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Christmas: The Message

November 29th, 2011 by Oleg Kostyuk

by Oleg Kostyuk

When an average person thinks about Jesus she or he usually thinks about Christmas or Easter; the manger or the cross of Jesus. How many times have we heard the story of Jesus’ birth? Christmas nowadays seems to be more about presents than it is about Jesus. And even though Christmas is associated with long lines in the stores, I think there is still something special and simple about Christmas that can be seen through the thick layers of tradition.

I will neither try to vindicate Christmas nor blame the entire world for celebrating it. Instead, I would like us to see the simple beauty of God’s action: Jesus – the Messiah – came into this world.

I remember seeing a group of painters working on a restoration of old images on the walls of an old Russian monastery. With gentleness and great care they were taking off the layers of paint which had been added throughout the years by other painters. Ancient painters thought that they were preserving the beauty by adding more and more paint on the wall. Instead, they were actually spoiling the original beauty of the painting which had been lovely in its simplicity.

I think this is what has happened with the Christmas story today.

The story of the birth of Jesus is recorded only in the Gospel according to Matthew and the Gospel according to Luke; and in both cases it is just one short chapter.

In the Gospel of Matthew we read about the magi and the star. In Luke, it is the shepherds who came to visit Jesus.

The shepherds were poor and of a lowly occupation. Moreover, they were labeled as unclean by rabbinic literature. So they were a lowly, uneducated class. In Luke 2:8-14 we read that shepherds were the first people to hear the message about the birth of Jesus. They were close to the bottom of the social scale of their society but God wanted them to be the first who saw the Messiah, His Son.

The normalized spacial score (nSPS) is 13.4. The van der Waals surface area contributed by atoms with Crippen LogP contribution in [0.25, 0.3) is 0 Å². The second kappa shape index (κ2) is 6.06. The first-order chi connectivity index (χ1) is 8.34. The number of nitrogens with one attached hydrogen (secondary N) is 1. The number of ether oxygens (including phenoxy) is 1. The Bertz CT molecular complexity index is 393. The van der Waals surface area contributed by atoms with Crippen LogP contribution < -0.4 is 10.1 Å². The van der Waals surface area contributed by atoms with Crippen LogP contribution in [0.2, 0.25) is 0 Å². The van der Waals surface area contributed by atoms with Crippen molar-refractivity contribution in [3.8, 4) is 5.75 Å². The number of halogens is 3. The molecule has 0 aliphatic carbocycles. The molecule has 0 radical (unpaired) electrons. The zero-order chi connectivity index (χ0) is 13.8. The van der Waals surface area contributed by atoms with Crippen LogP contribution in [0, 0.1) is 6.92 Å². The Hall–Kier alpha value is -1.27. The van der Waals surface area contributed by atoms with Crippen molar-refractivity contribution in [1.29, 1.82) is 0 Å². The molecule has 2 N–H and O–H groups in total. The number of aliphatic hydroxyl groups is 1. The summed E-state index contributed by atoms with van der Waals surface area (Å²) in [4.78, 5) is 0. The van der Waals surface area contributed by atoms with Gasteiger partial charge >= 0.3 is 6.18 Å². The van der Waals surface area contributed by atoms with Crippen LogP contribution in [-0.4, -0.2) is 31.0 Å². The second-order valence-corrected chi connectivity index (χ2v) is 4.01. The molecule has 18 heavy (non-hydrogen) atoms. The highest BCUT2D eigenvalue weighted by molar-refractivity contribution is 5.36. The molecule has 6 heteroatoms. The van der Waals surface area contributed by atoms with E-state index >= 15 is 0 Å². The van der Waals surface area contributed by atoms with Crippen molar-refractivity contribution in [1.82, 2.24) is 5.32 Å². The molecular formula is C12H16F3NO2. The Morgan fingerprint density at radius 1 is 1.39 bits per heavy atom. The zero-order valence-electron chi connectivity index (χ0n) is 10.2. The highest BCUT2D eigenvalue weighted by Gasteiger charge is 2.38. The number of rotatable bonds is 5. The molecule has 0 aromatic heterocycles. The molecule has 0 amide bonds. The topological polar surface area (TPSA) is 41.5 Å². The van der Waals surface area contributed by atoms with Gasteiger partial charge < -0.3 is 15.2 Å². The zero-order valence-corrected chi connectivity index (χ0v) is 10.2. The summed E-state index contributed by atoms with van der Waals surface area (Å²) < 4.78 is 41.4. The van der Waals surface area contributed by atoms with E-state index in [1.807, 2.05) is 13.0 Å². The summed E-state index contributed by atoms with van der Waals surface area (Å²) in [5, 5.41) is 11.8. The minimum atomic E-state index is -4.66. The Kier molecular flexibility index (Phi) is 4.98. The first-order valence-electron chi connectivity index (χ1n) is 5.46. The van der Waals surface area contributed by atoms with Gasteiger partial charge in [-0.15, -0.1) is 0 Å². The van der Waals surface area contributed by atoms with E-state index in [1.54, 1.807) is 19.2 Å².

After the Angel revealed to Mary that she would be the mother of the Messiah she praised God and said: “He has put down the mighty from their thrones, and exalted the lowly” (Luke 1:52). The messenger of God again comes to the lowly and rejected shepherds.

When the angel of the Lord appeared to them they were afraid. First, they were fearful of the appearance of the angel and, second, they were afraid of being rejected by the parents of the Messiah. But the angel said to them: “You will find a Babe wrapped in swaddling cloths, lying in a manger” (Luke 2:12). In other words they heard that Jesus was born in a regular house, such as theirs, and He was wrapped just as any other baby. And finally, He was lying in a manger. This was really good news. Perhaps they would not be told, “Unclean shepherds – be gone!” This was their sign, a sign for lowly shepherds.

Matthew records that the wise men came to visit the Messiah as well. Matthew starts his Gospel with the genealogy of Jesus and demonstrates through it that Jesus is the King. Moreover, He is also given a royal welcome by the magi who followed the star and came to worship the King. God spoke with shepherds through His messenger angel. God also spoke with wise men from the East through the star. He still speaks to us today in a language that we can understand.

The child was born for shepherds – the poor, the lowly, the rejected. He also came for the rich and the wise who later appear with gold, frankincense, and myrrh.

The simple and pure message of Christmas is clear: the rejected, the lowly, and the poor in union with the rich and the wise came to worship the Messiah who came to save all!

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2 Responses to “Christmas: The Message”

  1. On November 30, 2011 at 9:25 am Sergio responded with... #

    I’ve noticed that it’s becoming “en vogue” in Christianity to bash on Christmas. During this time of year, many Christian authors start getting up in arms either to defend Christmas or to point out the many things people do wrong during Christmas. It’s nice to see someone look past all those “layers” and point out the beautiful truth of Christmas: the Messiah became one of us and came to save us all.

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